) fixed at their ends. These mats provide added internal shear resistance beyond that of simple gravity wall structures. Other options include steel straps, also layered. This type of soil strengthening usually needs outer facing walls (S.R.W.'s – Segmental Retaining Walls) to affix the layers to and vice versa. The wall face is often of precast concrete units that can tolerate some differential movement. The reinforced soil's mass, along with the facing, then acts as an improved gravity wall. The reinforced mass must be built large enough to retain the pressures from the soil behind it. Gravity walls usually must be a minimum of 50 to 60 percent as deep or thick as the height of the wall, and may have to be larger if there is a slope or surcharge on the wall. Cellular confinement systems (geocells) are also used for steep earth stabilization in gravity and reinforced retaining walls with geogrids. Geocell retaining walls are structurally stable under self- weight and externally imposed loads, while the flexibility of the structure offers very high seismic resistance. The outer fascia cells of the wall can be planted with vegetation to create a
green wall A green wall is a vertical built structure intentionally covered by vegetation. Green walls include a vertically applied growth medium such as soil, substitute substrate, or hydroculture felt; as well as an integrated hydration and fertigation ...
.


See also

*
Civil engineering Civil engineering is a professional engineering Regulation and licensure in engineering is established by various jurisdictions of the world to encourage public welfare, safety, well-being and other interests of the general public and to defin ...
*
Direct shear test A direct shear test is a laboratory or field test used by geotechnical engineers to measure the shear strength In engineering Engineering is the use of scientific principles to design and build machines, structures, and other items, i ...
*
Earthquake engineering Earthquake engineering is an interdisciplinary Interdisciplinarity or interdisciplinary studies involves the combination of two or more academic disciplines into one activity (e.g., a research project). It draws knowledge from several other ...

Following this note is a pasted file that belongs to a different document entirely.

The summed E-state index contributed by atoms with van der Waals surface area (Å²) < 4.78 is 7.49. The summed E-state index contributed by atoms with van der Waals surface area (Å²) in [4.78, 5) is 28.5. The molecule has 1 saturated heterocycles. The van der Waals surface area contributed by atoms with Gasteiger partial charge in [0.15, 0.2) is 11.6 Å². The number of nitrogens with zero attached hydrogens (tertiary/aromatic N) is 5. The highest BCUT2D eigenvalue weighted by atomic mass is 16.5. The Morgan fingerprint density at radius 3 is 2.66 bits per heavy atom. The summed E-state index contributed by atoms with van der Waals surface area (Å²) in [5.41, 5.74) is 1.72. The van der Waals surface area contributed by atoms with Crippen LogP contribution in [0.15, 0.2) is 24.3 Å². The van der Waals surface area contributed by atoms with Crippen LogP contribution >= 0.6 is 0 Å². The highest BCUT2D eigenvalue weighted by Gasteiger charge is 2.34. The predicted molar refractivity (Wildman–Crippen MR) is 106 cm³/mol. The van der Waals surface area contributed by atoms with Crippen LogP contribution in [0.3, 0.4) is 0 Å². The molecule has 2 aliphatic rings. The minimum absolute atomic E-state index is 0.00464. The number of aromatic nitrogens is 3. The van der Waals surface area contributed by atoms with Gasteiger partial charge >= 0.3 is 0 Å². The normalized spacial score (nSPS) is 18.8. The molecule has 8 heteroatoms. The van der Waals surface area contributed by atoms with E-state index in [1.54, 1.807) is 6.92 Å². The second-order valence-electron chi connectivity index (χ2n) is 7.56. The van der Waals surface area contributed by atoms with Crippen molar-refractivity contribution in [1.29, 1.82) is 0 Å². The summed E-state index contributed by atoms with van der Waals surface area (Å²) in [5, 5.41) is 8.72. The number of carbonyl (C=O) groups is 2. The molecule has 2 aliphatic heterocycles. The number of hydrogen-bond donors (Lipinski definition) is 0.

*
Flying arch A flying arch is a form of arch bridge An arch bridge is a bridge with abutment in Yass, New South Wales Yass is a town in the Southern Tablelands of New South Wales, Australia in Yass Valley Council. The name appears to have been deriv ...
*
Foundation (engineering) In engineering, a foundation is the element of a structure A structure is an arrangement and organization of interrelated elements in a material object or system A system is a group of Interaction, interacting or interrelated elements tha ...
*
Geotechnical engineering Geotechnical engineering, also known as geotechnics, is the branch of civil engineering concerned with the engineering behavior of earth materials. It uses the principles of soil mechanics and rock mechanics for the solution of its respective e ...
*
Landslide mitigation Landslide mitigation refers to several man-made activities on grade (slope), slopes with the goal of lessening the effect of landslides. Landslides can be triggered by many, sometimes wikt:concomitant, concomitant causes. In addition to shallow e ...
*
Lateral earth pressure Lateral earth pressure is the pressure Pressure (symbol: ''p'' or ''P'') is the force In physics, a force is an influence that can change the motion (physics), motion of an Physical object, object. A force can cause an object with mas ...
*
Revetment Revetments in stream restoration Stream restoration or river restoration, also sometimes referred to as river reclamation, is work conducted to improve the environmental health of a river A river is a natural flowing watercourse, usually ...

Revetment
*
Seawall A seawall (or sea wall) is a form of coastal defence constructed where the sea The sea, connected as the world ocean or simply the ocean The ocean (also the sea or the world ocean) is the body of salt water which covers appro ...

Seawall
*
Slope stability analysis Slope stability analysis is a static or dynamic, analytical or empirical method to evaluate the stability of earth and rock-fill dams, embankments, excavated slopes, and natural slopes in soil and rock. Slope stability refers to the condition of in ...
*
Structural engineering Structural engineering is a sub-discipline of civil engineering Civil engineering is a professional engineering Regulation and licensure in engineering is established by various jurisdictions of the world to encourage public welfare, safety ...
* Terraced wall *
Trench shield Trench shields (also called trench boxes or trench sheets) are steel or aluminum structures used for protecting utility workers while performing their duties within a trench and avoid Cave-in (excavation), cave-ins. They are customarily construc ...
*
Trench shoring Trench shoring is the process of bracing the walls of a trench A trench is a type of excavation or depression in the ground that is generally deeper than it is wide (as opposed to a wider gully A gully is a landform A landform is a natu ...


References


Further reading

*Bowles, J.,(1968). Foundation Analysis and Design, McGraw-Hill Book Company, New York *Ching, F. D., Faia., R., S., & Winkel, P. (2006). Building Codes Illustrated: A Guide to Understanding the 2006 International *Crosbie, M. & Watson, D. (Eds.). (2005). Time-Saver Standards for Architectural Design. New York, NY: McGraw-Hill. {{DEFAULTSORT:Retaining Wall Geotechnical shoring structures Types of wall